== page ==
Wesley K. Thompson -- assistant professor at the Stein Institute for Research on Aging at the University of California, San Diego School of Medicine, and co-lead author Lindsey Charo -- looked at 1,235 women enrolled at the San Diego site of the Women's Health Initiative study, an ongoing research program that tracks 160,000 generally healthy, post-menopausal women.
Sexual activity -- including desire, arousal and ability to climax -- were negatively associated with age, as were physical and mental health.
However, in contrast to sexual activity and functioning, satisfaction with overall sex life was not significantly different among the three age groups studied -- 60-69, 70-79 and 80-89.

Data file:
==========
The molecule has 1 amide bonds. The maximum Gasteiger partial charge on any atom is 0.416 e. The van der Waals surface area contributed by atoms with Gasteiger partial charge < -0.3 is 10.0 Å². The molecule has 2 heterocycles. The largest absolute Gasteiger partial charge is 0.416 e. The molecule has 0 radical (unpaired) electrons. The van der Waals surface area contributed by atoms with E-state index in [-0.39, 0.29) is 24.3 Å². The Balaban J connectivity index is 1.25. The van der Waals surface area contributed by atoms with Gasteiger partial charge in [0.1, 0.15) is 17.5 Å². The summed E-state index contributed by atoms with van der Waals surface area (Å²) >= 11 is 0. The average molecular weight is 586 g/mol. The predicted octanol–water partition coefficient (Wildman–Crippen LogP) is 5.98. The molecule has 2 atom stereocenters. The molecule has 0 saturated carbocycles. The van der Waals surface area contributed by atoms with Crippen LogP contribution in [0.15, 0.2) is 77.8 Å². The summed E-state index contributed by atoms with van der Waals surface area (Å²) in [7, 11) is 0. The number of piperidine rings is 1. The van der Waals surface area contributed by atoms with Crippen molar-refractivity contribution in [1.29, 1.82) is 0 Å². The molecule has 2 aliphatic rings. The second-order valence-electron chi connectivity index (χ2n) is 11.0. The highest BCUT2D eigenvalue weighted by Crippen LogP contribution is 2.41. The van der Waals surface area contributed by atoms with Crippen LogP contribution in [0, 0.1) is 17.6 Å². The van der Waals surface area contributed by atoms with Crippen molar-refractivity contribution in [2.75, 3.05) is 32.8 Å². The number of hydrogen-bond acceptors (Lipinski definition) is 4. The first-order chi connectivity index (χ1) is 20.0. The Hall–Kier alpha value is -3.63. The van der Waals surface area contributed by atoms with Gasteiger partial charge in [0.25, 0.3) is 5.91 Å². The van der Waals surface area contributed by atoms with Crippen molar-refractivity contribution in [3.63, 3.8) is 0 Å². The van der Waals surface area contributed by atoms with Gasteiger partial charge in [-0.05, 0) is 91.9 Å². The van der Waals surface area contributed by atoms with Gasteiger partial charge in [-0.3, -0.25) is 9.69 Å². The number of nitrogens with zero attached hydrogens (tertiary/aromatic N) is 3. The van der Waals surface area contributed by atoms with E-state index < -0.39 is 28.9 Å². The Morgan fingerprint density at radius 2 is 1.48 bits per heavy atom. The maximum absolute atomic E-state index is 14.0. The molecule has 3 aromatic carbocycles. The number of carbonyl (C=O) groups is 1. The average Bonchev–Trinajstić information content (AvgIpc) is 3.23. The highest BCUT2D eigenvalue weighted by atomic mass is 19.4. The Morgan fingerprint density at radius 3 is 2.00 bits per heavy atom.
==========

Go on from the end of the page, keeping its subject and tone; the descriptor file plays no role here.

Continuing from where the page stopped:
The study, published in the Journal of the American Geriatric Society, found 67 percent ages 60-69 say they were moderately to very satisfied with their sex lives, as did 60 percent of those ages 70-79 and 61 percent of women ages 80-89.
"Contrary to our earlier hypothesis, sexual satisfaction was not significantly associated with age," Thompson said in a statement. "Although the levels of sexual activity and functioning did vary significantly, depending on the woman's age, their perceived quality of life, successful aging and sexual satisfaction remained positive."